The place where I get my haircut has a sign outside that says “We don’t serve people who are unmasked, racist, or homophobic.” They also fly a rainbow flag all year long. I believe in a biblical definition of marriage, which I’m pretty sure would fit their definition of homophobic. So can I still get my haircut there?
Hostility toward biblical marriage is increasing, so it is no surprise your hairdresser is flying the rainbow flag. Your question is timely and important—how should Christians interact with businesses that openly promote behavior the Bible condemns?
First, I encourage you to stay calm. Remember that man’s anger does not produce the righteousness of God (James 1:20). In fact, Christians should expect slurs like “homophobic.” Christ calls us to rejoice in such persecution, as we share in his sufferings (Matt. 5:11–12). We shouldn’t let outrage keep us from considering the situation carefully in light of God’s Word.
When faced with a decision—in this case, whether to continue your relationship with your hairdresser—I have found two questions to be helpful. First, does the Bible prohibit it? And second, is it wise?
Additionally, here are three principles to bear in mind about associating with unbelievers.
1. The Bible allows it.
Paul tells us not to be “unequally yoked” with someone who does not follow Christ (2 Cor. 6:14). Therefore, Christians should not commit to long-term partnerships, whether in business or in marriage, with people who do not share our most fundamental loyalty.
At the same time, Paul recognizes that we have to live in the world. It’s unreasonable to avoid all association with people who are sexually immoral or engage in other sin (1 Cor. 5:10). And before we become puffed up with self-righteousness, Paul reminds us that, in fact, “such were some of you.” (1 Cor. 6:11).
You are not in partnership with your hairdresser—you can choose to go somewhere else at any time. Thus, you are not disobeying God if you continue to get your haircut at the same place. The Bible does not require us to only purchase goods and services from Christians.
2. It may be unwise in some situations.
At the same time, the search for God’s will does not end with whether a particular choice is forbidden. We should still consider what is prudent. Something can be lawful but not helpful (1 Cor. 10:23).
We can and must live in the world, including interactions with people who do not honor God. At the same time, we cannot allow the world to change our desires in an ungodly manner. Paul warns us, “Do not be deceived: ‘Bad company ruins good morals’” (1 Cor. 15:33). Peer pressure can easily draw our hearts into friendship with a disobedient world (James 4:4).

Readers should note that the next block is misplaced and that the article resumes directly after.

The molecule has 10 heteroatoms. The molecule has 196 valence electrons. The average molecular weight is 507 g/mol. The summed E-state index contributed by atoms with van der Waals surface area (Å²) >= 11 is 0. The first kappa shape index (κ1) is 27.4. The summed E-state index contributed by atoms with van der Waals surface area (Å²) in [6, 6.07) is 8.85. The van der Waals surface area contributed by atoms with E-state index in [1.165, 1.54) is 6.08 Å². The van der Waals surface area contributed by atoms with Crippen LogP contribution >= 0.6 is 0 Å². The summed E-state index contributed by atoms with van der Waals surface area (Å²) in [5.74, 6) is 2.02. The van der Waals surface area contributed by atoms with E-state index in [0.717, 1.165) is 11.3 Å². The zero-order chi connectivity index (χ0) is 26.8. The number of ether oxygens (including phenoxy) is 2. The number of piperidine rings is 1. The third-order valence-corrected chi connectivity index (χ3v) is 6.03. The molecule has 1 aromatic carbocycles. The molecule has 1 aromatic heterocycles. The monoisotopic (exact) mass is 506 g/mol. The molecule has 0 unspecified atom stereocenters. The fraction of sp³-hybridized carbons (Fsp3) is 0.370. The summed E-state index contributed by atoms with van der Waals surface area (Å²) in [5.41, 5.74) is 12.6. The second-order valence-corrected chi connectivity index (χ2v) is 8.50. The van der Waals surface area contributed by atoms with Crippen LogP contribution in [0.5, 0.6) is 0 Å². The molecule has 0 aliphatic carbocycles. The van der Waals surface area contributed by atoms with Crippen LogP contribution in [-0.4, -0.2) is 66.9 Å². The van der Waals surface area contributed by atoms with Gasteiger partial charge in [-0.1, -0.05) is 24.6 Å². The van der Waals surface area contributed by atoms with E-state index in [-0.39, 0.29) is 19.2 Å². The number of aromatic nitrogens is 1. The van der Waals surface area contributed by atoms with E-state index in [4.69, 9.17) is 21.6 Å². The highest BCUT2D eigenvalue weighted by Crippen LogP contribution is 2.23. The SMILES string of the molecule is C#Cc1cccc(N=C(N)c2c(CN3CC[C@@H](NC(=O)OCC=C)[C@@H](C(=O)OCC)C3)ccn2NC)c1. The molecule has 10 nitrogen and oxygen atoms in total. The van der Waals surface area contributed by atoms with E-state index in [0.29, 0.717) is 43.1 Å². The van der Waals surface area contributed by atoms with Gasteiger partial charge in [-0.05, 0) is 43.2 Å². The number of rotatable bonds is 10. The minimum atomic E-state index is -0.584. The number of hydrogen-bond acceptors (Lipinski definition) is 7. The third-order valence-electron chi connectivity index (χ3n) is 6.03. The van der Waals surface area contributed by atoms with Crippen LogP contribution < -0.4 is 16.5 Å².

How might a hairdresser influence a Christian toward disobedience? Here is one example: God created men and women to be complements to each other. Our sex differences should be acknowledged and celebrated in the way we dress. The Bible teaches that men should dress in a masculine way, and women should dress in a feminine way, in accordance with cultural norms (Deut. 22:5; 1 Cor. 11:14–15).
God calls women, in particular, to dress modestly (1 Tim. 2:9). Yet today, androgynous and extreme hairstyles are increasingly popular. If you go to a secular hairdresser, you must be able to resist ungodly fashion trends. Jesus is Lord of all, including the barbershop.
Another consideration might be the wise use of your money. It’s possible that the rainbow flag is simple virtue-signaling, and it is also possible that the hairdresser will use your money to actively promote anti-Christian causes. Perhaps there is another hairdresser, maybe one just starting a shop, who would appreciate your business more. God has made you steward of your money, so you should consider the best way to be faithful, even in this small matter (Luke 16:10).
As with any matter requiring wisdom, I encourage you to pray, read your Bible, and talk to older, trusted Christians. Consider whether you might be tempted toward disobedience, either by the rhetoric or the fashion choices of your hairstylist. And then, in the power of the Holy Spirit, make your best decision whether you should continue going there.
3. It can advance the gospel.
Let’s say you determine that your hairstyle and current stylist represent a wise use of the money God has given you. In that case, I encourage you to see yourself as an ambassador for Christ, right from the barber’s chair (1 Cor. 8:19–23).
On the drive to your appointment, pray for the Holy Spirit to open hearts and guide your interactions. Make sure to treat the staff kindly and tip generously (Matt. 7:12). If your hairdresser enjoys talking, listen. Ask questions that may lead to conversations about spiritual things, including God’s design for marriage. When you leave, perhaps offer a pamphlet from your church or a link to an article of interest.
It’s possible, in the not-so-distant future, that rainbow flags will lead to actual refusal of service. This, and much worse, happens regularly to our brothers and sisters in Christ across the world. In the meantime, let’s be wise as serpents and innocent as doves (Matt. 10:16), using every opportunity to bring glory to Christ.
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